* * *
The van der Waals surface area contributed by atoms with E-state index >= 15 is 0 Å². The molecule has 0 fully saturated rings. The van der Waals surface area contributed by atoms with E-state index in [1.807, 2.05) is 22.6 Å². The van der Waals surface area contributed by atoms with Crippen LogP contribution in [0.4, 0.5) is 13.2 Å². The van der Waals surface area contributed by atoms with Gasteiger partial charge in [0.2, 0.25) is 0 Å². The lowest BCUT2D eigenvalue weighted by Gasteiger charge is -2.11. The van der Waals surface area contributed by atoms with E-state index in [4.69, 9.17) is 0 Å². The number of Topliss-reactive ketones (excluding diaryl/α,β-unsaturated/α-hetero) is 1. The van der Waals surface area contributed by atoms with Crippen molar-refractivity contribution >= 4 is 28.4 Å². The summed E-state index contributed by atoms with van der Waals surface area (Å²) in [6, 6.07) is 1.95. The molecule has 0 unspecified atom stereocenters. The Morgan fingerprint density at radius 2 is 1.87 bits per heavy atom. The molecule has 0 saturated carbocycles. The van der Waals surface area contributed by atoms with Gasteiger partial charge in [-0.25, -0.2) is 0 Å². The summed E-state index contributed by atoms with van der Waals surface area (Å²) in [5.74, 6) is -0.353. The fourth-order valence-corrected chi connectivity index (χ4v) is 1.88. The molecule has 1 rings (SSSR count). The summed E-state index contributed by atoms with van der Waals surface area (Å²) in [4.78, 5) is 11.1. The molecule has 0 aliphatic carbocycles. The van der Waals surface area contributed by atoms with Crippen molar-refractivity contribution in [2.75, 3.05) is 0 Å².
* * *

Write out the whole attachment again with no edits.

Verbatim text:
The van der Waals surface area contributed by atoms with E-state index >= 15 is 0 Å². The molecule has 0 fully saturated rings. The van der Waals surface area contributed by atoms with E-state index in [1.807, 2.05) is 22.6 Å². The van der Waals surface area contributed by atoms with Crippen LogP contribution in [0.4, 0.5) is 13.2 Å². The van der Waals surface area contributed by atoms with Gasteiger partial charge in [0.2, 0.25) is 0 Å². The lowest BCUT2D eigenvalue weighted by Gasteiger charge is -2.11. The van der Waals surface area contributed by atoms with E-state index in [4.69, 9.17) is 0 Å². The number of Topliss-reactive ketones (excluding diaryl/α,β-unsaturated/α-hetero) is 1. The van der Waals surface area contributed by atoms with Crippen molar-refractivity contribution >= 4 is 28.4 Å². The summed E-state index contributed by atoms with van der Waals surface area (Å²) in [6, 6.07) is 1.95. The molecule has 0 unspecified atom stereocenters. The Morgan fingerprint density at radius 2 is 1.87 bits per heavy atom. The molecule has 0 saturated carbocycles. The van der Waals surface area contributed by atoms with Gasteiger partial charge in [-0.25, -0.2) is 0 Å². The summed E-state index contributed by atoms with van der Waals surface area (Å²) in [5.74, 6) is -0.353. The fourth-order valence-corrected chi connectivity index (χ4v) is 1.88. The molecule has 1 rings (SSSR count). The summed E-state index contributed by atoms with van der Waals surface area (Å²) in [4.78, 5) is 11.1. The molecule has 0 aliphatic carbocycles. The van der Waals surface area contributed by atoms with Crippen molar-refractivity contribution in [2.75, 3.05) is 0 Å².